One can say that cattle are the perfect “crop” for those grassy areas that don’t have great soil for grains and oilseeds. Their hooves aerate and their manure fertilizes the soil which enables the grass to grow better than it would otherwise. For example, parts of western Nebraska have 50,000 acre ranches which are perfect for the grass-fed cattle.
However, when most people think of the environment, with respect to cattle, they think of methane emissions. And, in fact, cattle are often blamed for global warming! Yes, the media and Hollywood have convinced people that cows produce more pollution than cars or trucks – check out Cowspiracy. This is based on the UN Food and Agriculture Organizations 2006 report, Livestock’s Long Shadow.
While there is a difference in cow methane production in the developed world versus the developing world, Dr. Frank Mitloehner, Associate Professor and air quality extension specialist at the University of California, Davis, disputes the FAO report and explains that the difference is in the animal’s nutrition. In the developed world, we have very good veterinary care, excellent cow nutrition, and strong genetics. This combination plus a well-managed ranch reduces the parasites that compete for nutrients in the cows’ digestive system. The better the digestion – which you have when the cattle eat a good diet full of nutrients – the less the greenhouse gas production. In fact, because grass-fed cows live eight months longer – combined with their grassy diet – their emissions are higher.
According to the EPA, in the United States, agriculture as a whole contributes 9% to greenhouse gas emissions compared to electricity which weighs in at 30%. Animal agriculture, which has increased its meat production by almost 50% since 1990, has remained constant at about 3% of U.S. greenhouse gas emissions. The fact that emissions from U.S. animal agriculture have remained relatively constant while protein production has increased dramatically reflects improved feed efficiencies, better manure management strategies, and efficient use of cropland.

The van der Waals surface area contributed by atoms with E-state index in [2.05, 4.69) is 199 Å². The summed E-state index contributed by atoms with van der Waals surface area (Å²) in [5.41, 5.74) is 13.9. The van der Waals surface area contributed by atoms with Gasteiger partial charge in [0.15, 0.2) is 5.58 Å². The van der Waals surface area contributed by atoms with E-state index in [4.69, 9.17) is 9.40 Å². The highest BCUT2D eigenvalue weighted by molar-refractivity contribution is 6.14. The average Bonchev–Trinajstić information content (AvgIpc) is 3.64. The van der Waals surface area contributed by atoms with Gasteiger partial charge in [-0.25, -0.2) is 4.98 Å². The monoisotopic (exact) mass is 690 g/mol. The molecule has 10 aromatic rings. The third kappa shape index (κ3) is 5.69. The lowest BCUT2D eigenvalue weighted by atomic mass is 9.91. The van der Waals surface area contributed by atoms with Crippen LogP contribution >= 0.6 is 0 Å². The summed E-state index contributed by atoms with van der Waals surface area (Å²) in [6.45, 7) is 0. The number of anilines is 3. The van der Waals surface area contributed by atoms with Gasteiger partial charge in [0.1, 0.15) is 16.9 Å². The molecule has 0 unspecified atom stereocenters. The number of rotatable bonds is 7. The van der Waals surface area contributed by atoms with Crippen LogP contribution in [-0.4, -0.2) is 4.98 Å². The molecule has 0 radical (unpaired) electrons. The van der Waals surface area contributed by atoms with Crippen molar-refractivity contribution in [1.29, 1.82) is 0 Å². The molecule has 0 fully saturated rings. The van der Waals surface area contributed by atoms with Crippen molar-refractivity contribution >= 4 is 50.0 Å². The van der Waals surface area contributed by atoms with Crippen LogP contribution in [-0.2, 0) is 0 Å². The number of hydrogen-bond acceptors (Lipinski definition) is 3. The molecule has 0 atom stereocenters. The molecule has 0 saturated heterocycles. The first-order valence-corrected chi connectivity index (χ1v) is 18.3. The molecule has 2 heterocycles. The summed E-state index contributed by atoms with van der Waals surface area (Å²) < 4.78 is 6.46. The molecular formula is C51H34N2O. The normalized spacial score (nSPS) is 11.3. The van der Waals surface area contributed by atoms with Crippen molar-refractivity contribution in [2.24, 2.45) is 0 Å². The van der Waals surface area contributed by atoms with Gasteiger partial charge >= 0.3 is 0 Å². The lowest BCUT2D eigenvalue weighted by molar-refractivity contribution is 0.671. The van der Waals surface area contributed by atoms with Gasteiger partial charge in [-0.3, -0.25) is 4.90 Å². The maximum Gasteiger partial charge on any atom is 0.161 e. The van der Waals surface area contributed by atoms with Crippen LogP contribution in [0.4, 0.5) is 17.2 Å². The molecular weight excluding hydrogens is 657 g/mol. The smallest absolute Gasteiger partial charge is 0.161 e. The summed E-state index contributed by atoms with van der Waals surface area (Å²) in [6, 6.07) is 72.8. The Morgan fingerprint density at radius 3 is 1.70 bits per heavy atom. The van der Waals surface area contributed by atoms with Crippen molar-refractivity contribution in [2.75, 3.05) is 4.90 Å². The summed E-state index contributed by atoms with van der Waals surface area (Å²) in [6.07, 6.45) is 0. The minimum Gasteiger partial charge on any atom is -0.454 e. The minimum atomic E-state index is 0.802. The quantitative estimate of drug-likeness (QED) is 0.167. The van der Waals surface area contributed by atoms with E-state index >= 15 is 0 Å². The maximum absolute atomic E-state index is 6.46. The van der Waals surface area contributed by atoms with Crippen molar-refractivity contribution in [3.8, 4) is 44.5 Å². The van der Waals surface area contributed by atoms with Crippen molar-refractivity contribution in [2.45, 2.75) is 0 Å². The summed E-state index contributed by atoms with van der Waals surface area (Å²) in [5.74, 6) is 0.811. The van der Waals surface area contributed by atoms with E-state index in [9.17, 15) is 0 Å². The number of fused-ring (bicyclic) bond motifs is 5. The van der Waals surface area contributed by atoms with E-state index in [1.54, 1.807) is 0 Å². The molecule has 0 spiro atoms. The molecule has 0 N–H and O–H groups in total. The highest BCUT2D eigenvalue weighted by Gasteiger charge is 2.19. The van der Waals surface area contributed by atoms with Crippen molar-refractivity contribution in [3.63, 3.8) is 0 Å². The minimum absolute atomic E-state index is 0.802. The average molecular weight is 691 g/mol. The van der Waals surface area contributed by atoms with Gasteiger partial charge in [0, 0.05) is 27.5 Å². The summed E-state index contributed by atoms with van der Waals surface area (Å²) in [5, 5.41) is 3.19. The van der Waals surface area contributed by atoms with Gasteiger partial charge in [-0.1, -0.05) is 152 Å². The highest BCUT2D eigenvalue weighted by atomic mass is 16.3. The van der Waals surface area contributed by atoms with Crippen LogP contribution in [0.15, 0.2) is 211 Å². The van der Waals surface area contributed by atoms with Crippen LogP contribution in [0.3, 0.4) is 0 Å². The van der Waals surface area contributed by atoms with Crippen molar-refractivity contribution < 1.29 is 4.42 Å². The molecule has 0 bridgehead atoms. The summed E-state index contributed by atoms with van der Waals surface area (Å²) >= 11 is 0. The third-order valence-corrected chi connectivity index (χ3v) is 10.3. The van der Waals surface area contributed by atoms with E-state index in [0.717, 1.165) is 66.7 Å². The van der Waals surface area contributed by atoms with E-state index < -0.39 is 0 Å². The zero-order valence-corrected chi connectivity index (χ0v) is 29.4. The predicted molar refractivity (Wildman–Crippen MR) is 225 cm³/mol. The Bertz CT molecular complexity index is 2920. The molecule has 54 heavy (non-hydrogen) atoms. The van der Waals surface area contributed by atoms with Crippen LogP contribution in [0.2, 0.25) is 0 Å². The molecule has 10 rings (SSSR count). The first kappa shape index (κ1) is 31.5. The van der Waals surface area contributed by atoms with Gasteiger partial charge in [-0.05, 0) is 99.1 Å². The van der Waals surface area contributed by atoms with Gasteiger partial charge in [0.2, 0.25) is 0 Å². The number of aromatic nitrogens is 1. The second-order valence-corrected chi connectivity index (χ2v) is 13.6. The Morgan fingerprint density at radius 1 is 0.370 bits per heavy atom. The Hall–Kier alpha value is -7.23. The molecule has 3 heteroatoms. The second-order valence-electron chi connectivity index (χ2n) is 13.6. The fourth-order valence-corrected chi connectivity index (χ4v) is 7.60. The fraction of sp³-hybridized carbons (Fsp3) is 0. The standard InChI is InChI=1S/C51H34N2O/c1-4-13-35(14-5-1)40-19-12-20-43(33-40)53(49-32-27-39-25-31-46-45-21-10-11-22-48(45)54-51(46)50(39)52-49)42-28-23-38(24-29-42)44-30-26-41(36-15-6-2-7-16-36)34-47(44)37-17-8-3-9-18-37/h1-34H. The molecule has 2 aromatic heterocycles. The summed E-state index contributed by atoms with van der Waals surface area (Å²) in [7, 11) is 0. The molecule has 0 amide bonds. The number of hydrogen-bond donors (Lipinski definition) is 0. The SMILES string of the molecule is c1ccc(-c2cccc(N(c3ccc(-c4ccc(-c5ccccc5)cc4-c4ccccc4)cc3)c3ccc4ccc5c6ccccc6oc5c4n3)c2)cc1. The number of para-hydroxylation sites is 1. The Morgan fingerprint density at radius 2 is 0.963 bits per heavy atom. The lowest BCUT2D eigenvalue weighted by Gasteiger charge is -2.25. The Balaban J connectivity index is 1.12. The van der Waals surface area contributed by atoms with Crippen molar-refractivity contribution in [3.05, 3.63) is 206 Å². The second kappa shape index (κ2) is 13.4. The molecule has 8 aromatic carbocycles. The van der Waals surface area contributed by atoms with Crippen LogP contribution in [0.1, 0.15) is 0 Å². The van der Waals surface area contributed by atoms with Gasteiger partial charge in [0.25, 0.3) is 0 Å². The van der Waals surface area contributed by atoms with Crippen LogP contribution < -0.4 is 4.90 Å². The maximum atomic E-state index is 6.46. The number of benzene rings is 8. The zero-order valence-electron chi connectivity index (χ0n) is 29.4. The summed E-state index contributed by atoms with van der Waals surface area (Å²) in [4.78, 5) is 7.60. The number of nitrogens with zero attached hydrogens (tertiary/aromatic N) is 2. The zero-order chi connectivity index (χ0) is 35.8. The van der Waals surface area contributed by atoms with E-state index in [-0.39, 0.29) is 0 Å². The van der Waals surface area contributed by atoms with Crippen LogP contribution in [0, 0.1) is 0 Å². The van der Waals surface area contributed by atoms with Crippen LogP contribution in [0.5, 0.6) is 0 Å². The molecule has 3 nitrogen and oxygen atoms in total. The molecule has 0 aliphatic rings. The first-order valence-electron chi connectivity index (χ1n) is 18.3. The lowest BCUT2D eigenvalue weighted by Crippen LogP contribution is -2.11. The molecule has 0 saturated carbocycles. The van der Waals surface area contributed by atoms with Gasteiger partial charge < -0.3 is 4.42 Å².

What about E. coli and mad cow disease?
Today, all cattle are carefully processed without any brain or spinal tissue. In addition, they are all harvested well before 36 months, the incubation period for the disease.
What are the certifications for grass fed beef?
The Bottom Line:
Red meat is good for you regardless of how the cattle were fed. Grass-fed beef can provide you with more omega-3 than grain fed beef, but it doesn’t compare to the levels you get in healthy, fatty fish! Whether your taste buds like grass- or grain-fed beef is entirely up to you – but either one will provide you with essential nutrients.
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“Conference Call on Withdrawal of Our Grass (Forage) Fed Marketing Claim Standard and Naturally Raised Marketing Claim Standard.” USDA. AMS, 14 Jan. 2016. Web.
Frank Mitloehner, Ph.D. Professor and Air Quality Extension Specialist n.d.: n. pag. Print.
Grass-Fed vs Grain-Fed Beef – What’s The Difference?” RSS 20. N.p., 2013. Web. 27 July 2016.
Grass-Fed Beef Production- A Summary.” Grass-Fed Beef Production- A Summary. N.p., n.d. Web. 27 July 2016.
Grass-Fed Vs. Grain-Fed Ground Beef — No Difference In Healthfulness.” BEEF Magazine. N.p., n.d. Web. 27 July 2016.
Health and Wellness | Healthy Living | Toronto Star.” Thestar.com. N.p., n.d. Web. 27 July 2016.
Johnson, Jo. “The Health Benefits of Grass Farming.” Rain Crow Ranch. American Grass Fed Beef, n.d. Web.
Loneragan, Ph.D., Guy, and Frank Mitloeher, Ph.D. “Corn Fed versus Grass Fed Beef.” North American Meat Institute. N.p., n.d. Web.